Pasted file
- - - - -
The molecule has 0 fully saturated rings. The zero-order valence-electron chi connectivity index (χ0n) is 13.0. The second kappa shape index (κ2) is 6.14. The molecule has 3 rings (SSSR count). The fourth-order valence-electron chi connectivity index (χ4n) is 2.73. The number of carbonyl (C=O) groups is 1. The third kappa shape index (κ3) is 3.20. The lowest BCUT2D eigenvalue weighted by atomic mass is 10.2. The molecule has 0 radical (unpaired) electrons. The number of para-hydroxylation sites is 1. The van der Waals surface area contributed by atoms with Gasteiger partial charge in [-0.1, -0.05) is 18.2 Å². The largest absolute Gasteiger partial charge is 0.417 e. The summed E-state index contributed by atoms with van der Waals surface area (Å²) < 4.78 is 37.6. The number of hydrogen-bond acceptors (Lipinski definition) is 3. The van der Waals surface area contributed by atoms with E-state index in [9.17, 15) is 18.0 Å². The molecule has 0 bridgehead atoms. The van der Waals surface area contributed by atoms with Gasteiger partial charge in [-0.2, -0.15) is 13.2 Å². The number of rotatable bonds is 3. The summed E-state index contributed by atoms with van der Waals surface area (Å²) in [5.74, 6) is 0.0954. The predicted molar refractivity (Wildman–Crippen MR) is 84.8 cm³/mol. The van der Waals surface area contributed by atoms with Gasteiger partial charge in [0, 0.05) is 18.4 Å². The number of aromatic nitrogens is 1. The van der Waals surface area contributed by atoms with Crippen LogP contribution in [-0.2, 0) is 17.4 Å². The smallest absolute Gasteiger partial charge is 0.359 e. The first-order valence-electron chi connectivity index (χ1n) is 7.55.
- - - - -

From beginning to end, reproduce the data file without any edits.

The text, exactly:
The molecule has 0 fully saturated rings. The zero-order valence-electron chi connectivity index (χ0n) is 13.0. The second kappa shape index (κ2) is 6.14. The molecule has 3 rings (SSSR count). The fourth-order valence-electron chi connectivity index (χ4n) is 2.73. The number of carbonyl (C=O) groups is 1. The third kappa shape index (κ3) is 3.20. The lowest BCUT2D eigenvalue weighted by atomic mass is 10.2. The molecule has 0 radical (unpaired) electrons. The number of para-hydroxylation sites is 1. The van der Waals surface area contributed by atoms with Gasteiger partial charge in [-0.1, -0.05) is 18.2 Å². The largest absolute Gasteiger partial charge is 0.417 e. The summed E-state index contributed by atoms with van der Waals surface area (Å²) < 4.78 is 37.6. The number of hydrogen-bond acceptors (Lipinski definition) is 3. The van der Waals surface area contributed by atoms with E-state index in [9.17, 15) is 18.0 Å². The molecule has 0 bridgehead atoms. The van der Waals surface area contributed by atoms with Gasteiger partial charge in [-0.2, -0.15) is 13.2 Å². The number of rotatable bonds is 3. The summed E-state index contributed by atoms with van der Waals surface area (Å²) in [5.74, 6) is 0.0954. The predicted molar refractivity (Wildman–Crippen MR) is 84.8 cm³/mol. The van der Waals surface area contributed by atoms with Gasteiger partial charge in [0, 0.05) is 18.4 Å². The number of aromatic nitrogens is 1. The van der Waals surface area contributed by atoms with Crippen LogP contribution in [-0.2, 0) is 17.4 Å². The smallest absolute Gasteiger partial charge is 0.359 e. The first-order valence-electron chi connectivity index (χ1n) is 7.55.